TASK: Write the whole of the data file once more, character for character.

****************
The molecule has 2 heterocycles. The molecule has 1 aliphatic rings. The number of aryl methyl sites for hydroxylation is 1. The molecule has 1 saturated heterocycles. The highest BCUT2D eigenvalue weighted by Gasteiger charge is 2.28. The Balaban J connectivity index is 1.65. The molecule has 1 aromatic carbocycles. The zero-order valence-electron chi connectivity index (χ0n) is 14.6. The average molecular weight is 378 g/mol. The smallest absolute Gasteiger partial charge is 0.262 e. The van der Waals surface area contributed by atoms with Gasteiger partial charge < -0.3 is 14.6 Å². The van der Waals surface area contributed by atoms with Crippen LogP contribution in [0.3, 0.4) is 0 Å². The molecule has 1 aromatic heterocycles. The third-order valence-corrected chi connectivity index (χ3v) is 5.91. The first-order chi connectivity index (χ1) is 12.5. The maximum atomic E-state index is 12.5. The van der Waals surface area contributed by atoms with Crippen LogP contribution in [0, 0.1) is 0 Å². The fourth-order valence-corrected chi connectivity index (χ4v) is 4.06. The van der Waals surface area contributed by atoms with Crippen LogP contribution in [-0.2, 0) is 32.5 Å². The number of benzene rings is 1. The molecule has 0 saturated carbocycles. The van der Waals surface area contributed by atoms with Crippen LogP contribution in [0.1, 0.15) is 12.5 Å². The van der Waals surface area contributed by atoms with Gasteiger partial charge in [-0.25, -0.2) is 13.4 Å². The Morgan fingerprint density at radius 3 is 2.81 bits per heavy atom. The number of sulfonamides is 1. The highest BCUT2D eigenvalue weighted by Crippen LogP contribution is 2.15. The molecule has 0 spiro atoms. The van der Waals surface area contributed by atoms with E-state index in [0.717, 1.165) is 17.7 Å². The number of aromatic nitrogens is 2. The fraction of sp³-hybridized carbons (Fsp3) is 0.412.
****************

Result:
The molecule has 2 heterocycles. The molecule has 1 aliphatic rings. The number of aryl methyl sites for hydroxylation is 1. The molecule has 1 saturated heterocycles. The highest BCUT2D eigenvalue weighted by Gasteiger charge is 2.28. The Balaban J connectivity index is 1.65. The molecule has 1 aromatic carbocycles. The zero-order valence-electron chi connectivity index (χ0n) is 14.6. The average molecular weight is 378 g/mol. The smallest absolute Gasteiger partial charge is 0.262 e. The van der Waals surface area contributed by atoms with Gasteiger partial charge < -0.3 is 14.6 Å². The van der Waals surface area contributed by atoms with Crippen LogP contribution in [0.3, 0.4) is 0 Å². The molecule has 1 aromatic heterocycles. The third-order valence-corrected chi connectivity index (χ3v) is 5.91. The first-order chi connectivity index (χ1) is 12.5. The maximum atomic E-state index is 12.5. The van der Waals surface area contributed by atoms with Crippen LogP contribution in [0, 0.1) is 0 Å². The fourth-order valence-corrected chi connectivity index (χ4v) is 4.06. The van der Waals surface area contributed by atoms with Crippen LogP contribution in [-0.2, 0) is 32.5 Å². The number of benzene rings is 1. The molecule has 0 saturated carbocycles. The van der Waals surface area contributed by atoms with Crippen LogP contribution in [0.1, 0.15) is 12.5 Å². The van der Waals surface area contributed by atoms with Gasteiger partial charge in [-0.25, -0.2) is 13.4 Å². The Morgan fingerprint density at radius 3 is 2.81 bits per heavy atom. The number of sulfonamides is 1. The highest BCUT2D eigenvalue weighted by Crippen LogP contribution is 2.15. The molecule has 0 spiro atoms. The van der Waals surface area contributed by atoms with E-state index in [0.717, 1.165) is 17.7 Å². The number of aromatic nitrogens is 2. The fraction of sp³-hybridized carbons (Fsp3) is 0.412.